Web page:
Tricare Prime is a low-cost health care program. There is no enrollment fee for active duty members and their dependents, and there are no co-pays. Military retirees and their dependents have a fixed annual enrollment fee each year, and a small co-pay each visit. The FY2020 enrollment fees for retirees are $300 for an individual, or $600 for a family. The co-pays for retirees and family members are $20 per visit. There is a $3,000 catastrophic cap for retirees. Tricare Prime members are required to receive their health care from network providers.

Tricare Select is a fee for service health care program, which allows members to choose their own medical care providers. There is currently no annual fee, and certain preventive visits are available at no cost, including preventive care such as mammograms, vaccines, cancer screening, prostate examinations and routine check-ups. However, there are additional out of pocket expenses. For example, beneficiaries are required to pay 25% of the allowable charges out of pocket. There is an annual deductible of $150 per individual, or $300 per family (this is money that beneficiaries are required to pay before the insurance kicks in). The maximum out of pocket expense per family is $3,000.

Military retirees will transition into Tricare for Life once they reach age 65.

Cost Differences in Tricare Prime & Standard

Cost for Enrollment:

  • Prime individual: Active Duty (None); Military Retiree ($300.00)
  • Prime family: Active Duty (None); Military Retirees ($600.00)
  • Select individual: None
  • Select family: None

Cost for Deductibles:

  • Prime individual: None
  • Prime family: None
  • Select individual: $150
  • Select family: $300

Co-Pays:

  • Prime individual: $0 per visit
  • Prime family: $0 per visit
  • Select individual: 25% of the allowable charges, up to $3,000 annual family limit
  • Select family: 25% of the allowable charges, up to $3,000 annual family limit

Some preventive health examinations are also cost-free under Tricare Prime, so there is no co-pay for certain annual exams and preventive screening.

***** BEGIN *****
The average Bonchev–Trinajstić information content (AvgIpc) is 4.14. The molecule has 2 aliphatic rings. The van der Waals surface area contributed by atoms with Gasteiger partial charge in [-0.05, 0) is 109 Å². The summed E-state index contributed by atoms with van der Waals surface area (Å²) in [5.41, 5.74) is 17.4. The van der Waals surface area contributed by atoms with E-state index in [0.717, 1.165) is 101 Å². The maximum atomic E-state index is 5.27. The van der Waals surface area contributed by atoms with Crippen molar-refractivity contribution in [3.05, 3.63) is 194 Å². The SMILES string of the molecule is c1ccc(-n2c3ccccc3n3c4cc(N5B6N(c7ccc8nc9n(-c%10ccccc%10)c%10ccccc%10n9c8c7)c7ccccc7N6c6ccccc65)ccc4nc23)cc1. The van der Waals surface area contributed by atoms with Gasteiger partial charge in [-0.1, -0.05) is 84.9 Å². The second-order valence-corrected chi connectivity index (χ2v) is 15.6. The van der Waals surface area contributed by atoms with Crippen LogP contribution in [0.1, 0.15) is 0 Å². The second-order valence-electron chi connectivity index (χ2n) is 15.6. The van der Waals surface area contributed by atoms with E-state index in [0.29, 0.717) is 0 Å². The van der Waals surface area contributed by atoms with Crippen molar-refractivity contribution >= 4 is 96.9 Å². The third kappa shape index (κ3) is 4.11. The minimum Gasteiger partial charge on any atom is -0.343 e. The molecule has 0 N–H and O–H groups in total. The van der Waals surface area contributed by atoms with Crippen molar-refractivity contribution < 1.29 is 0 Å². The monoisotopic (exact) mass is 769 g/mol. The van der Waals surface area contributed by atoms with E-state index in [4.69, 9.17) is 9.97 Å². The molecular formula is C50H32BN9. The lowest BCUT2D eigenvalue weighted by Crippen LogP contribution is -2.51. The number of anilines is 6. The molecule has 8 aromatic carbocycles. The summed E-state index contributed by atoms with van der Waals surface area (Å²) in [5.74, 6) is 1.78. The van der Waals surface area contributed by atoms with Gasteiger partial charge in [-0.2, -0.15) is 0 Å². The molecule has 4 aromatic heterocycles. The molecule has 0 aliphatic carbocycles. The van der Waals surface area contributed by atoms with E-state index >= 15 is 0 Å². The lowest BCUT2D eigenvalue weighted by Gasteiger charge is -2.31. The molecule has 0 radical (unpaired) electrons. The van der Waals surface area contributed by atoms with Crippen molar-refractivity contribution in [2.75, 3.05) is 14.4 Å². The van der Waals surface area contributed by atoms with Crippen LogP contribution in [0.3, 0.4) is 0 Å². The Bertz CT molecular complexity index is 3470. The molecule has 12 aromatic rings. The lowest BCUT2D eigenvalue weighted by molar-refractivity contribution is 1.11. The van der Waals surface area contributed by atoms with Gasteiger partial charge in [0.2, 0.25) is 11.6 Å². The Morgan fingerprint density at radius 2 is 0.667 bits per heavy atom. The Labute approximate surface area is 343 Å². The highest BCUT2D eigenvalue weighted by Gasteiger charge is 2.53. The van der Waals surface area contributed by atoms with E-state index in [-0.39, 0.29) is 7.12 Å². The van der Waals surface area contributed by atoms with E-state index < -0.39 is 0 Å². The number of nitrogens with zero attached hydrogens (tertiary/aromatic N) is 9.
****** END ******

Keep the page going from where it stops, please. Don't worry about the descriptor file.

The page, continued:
What to do if your Tricare plan changes. In some cases, Tricare members will be able to keep their current medical providers, even if they are moving from Tricare Prime to Tricare Select. If you are losing your Tricare Prime eligibility, then contact your physician to see if they provide service for Tricare Select members (many will provide service for both policies).

How will this affect you? If you are someone who doesn’t visit the doctor frequently, or only visits for annual screenings, you may come out ahead under Tricare Select. If you have other health needs, you may end up spending less under Tricare Prime. It’s important to note that the most you will pay out of pocket with Tricare Select is $3,000 per year, but you could spend significantly less, depending on your needs.

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About Ryan Guina

Ryan Guina is the founder and editor of The Military Wallet. He is a writer, small business owner, and entrepreneur. He served over 6 years on active duty in the USAF and is a current member of the IL Air National Guard.

Ryan started The Military Wallet in 2007 after separating from active duty military service and has been writing about financial, small business, and military benefits topics since then. He also writes about personal finance and investing at Cash Money Life.

Ryan uses Personal Capital to track and manage his finances. Personal Capital is a free software program that allows him to track his net worth, balance his investment portfolio, track his income and expenses, and much more. You can open a free Personal Capital account here.

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  1. Kurt J. says

    I retired from the Navy in 2004, I presently have Tricare Prime. I’m not sure how this will affect a single veteran, as it says nor more than $3000.00 per year for a ‘family” with Tricare Standard. Also, can you provide a zip code listing of affected areas. And yes, I’m sure all these changes have a lot to do with Obama’s “healthcare plan”!!!

  2. Deborah Amick says

    I think these changes are utter bull as well. I feel like there are alot of people getting VA benefits who i don’t think should. I feel that benefits should be for the men and women who devoted their whole life to the military and retired and those men and women who served in a war and were injured or even gave their life and then their families should be taken care of. We could save alot by cutting that out.
    Four years of service should not qualify people for a lifetime of medical coverage, glasses, hearing aids and medications. It has turned into a welfare coverage.

  3. Brick By Brick Investing | Marvin says

    While this is awful news, I’d like to thank you for providing the brief summary and tools that can be used.

    • Ryan Guina says

      This is bad news – especially since it mostly affects those on fixed incomes. The good news is that TRICARE Standard limits family expenses to $3,000 out of pocket. The bad news is that many retirees can’t afford that much.